Hello all,
I’ve been asked a few times lately about reference or how to learn Haskell. In case it is useful (or of interest) I’m forwarding here the informations I sent to a friend. This is by no means the only way to learn the language but in my experience this recipe is the “smoothest” ride to learn Haskell.
First a brief explanation why the language is SO different:
- There is NO variable, anytime you assign a value it is immutable. (mostly true of ML family languages like Ocaml)
- Purely Functional i.e. there is NO sequencing of operation (outside of Monads)
- Lazy Evaluation, if you call a function with 3 parameters the parameters WILL NOT be evaluated before you enter the function, only if they are used. Laziness allows a LOT of very clever and useful tricks.
- Referential Transparent, if you see a function called with specific arguments then EVERY TIME it is called with the same arguments it will return the SAME value.
In C++/Java, you design your Data Structure and you’re interaction between object, sometimes people design dataflow too.
In Haskell you have 2 additional and mostly orthogonal design Axis: Typing and combinators. Typing is a rather big one, in term of expressiveness. The more you’ll learn Haskell and the deeper your understanding of programming language becomes, including those of C++ and Java languages, this is especially true of template and the reason of their limitation. The second “new axis” is combinator, due to FP, currying (you’ll learn the word soon enough ;) ) you end up separating the pattern of processing for ONE instance and pattern of processing over Collection. The result is much more reusable code and a “by-layer” approach. The more a program grows the less code you have to write to add new features and or to modify to refactor, since your palette of combinator and of transformation becomes very complete.
To “learn” Haskell you need to learn roughly along 4 new “axis” or paradigms. Right now, no single book or paper covers these aspects. They are:
1. Functional Programming and mastering recursion in particular (FP)
2. Very strong typing with type inference (Hindley-Milner typing system). Which is used in all the language of the ML family (Ocaml, SML, ML and also in Haskell) always coupled with immutable variable i.e. constant.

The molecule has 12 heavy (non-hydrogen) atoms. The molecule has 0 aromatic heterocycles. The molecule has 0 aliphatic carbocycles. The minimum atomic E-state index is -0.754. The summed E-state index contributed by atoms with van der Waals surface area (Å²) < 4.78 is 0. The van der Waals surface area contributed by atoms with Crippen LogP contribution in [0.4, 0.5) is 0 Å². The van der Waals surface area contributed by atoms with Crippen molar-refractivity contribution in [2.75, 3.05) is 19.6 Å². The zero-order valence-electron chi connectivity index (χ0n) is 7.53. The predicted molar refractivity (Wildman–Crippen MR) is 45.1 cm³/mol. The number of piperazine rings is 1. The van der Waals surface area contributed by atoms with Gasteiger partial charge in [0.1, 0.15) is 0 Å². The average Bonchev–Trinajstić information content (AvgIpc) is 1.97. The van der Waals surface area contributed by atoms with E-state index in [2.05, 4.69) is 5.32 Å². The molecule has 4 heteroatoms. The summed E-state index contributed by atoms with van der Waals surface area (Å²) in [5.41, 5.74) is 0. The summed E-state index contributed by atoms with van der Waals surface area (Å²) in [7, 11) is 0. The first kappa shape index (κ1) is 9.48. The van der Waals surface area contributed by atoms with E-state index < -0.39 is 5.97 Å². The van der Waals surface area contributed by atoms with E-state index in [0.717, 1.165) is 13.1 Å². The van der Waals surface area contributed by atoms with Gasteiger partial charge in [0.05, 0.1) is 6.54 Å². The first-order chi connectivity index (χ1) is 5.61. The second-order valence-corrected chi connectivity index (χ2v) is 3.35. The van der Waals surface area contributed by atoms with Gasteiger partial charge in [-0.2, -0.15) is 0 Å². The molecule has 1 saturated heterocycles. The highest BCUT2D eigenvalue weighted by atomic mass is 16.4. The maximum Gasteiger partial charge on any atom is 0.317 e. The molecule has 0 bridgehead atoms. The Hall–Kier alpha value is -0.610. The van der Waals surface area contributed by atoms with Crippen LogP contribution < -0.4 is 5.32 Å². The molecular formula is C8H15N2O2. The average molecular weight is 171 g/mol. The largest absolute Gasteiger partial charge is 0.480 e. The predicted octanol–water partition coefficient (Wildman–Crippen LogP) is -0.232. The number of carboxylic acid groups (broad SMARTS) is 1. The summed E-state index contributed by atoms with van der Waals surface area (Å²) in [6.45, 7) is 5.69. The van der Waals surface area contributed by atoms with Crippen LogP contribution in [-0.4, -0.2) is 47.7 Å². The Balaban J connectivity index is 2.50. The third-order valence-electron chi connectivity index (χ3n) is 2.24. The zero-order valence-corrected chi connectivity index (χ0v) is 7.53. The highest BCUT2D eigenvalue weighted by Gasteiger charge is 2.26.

3. Learn to type, i.e. to design the Type of what you are building. It is related to point number 2, but whereas point number 2 concerns the usage and implication of strong statically inferred types. This point refers to actually using typing as a mean to store information, logic and semantic in a program.
4. Monads. This is related to 1. (FP) but it is more advanced, and required in Haskell whereas it is optional for other functional language. This is a consequence of the purity of Haskell. Monads are GREAT, the more you know them the more you love them BUT… they are alien to our usual way of thinking.
To Learn Haskell efficiently and as easily as possible here’s what I suggest.
Point 1. Learning FP, read the book “The Little Schemer” and do all the exercise as you read. This book will bake basic recursive thinking in your brain and will introduce you to collectors function and how to combine functions together and accumulate functions to build new ones. This part will help to groke Monads (point 4.)
By the way no knowledge at all is assume to read this book. Your mom could!
To do the exercise as you go along I recommend picking PLT-Scheme

Point 2. The easiest way here is to do a simple tutorial in Ocaml or SML. Why? To not be distracted by laziness issues. Jason Hickey's Ocaml tutorial here is the one I began with. It also shows some twist about how recursions and FP work in Ocaml. Note that neither Ocaml nor SML are purely functional and you can actually code procedurally in both and “almost” object in Ocaml. The reason why I like this tutorial is because it is a more traditional format and use both functional and procedural and rather concentrate on typing, type deconstruction etc which all works in Haskell.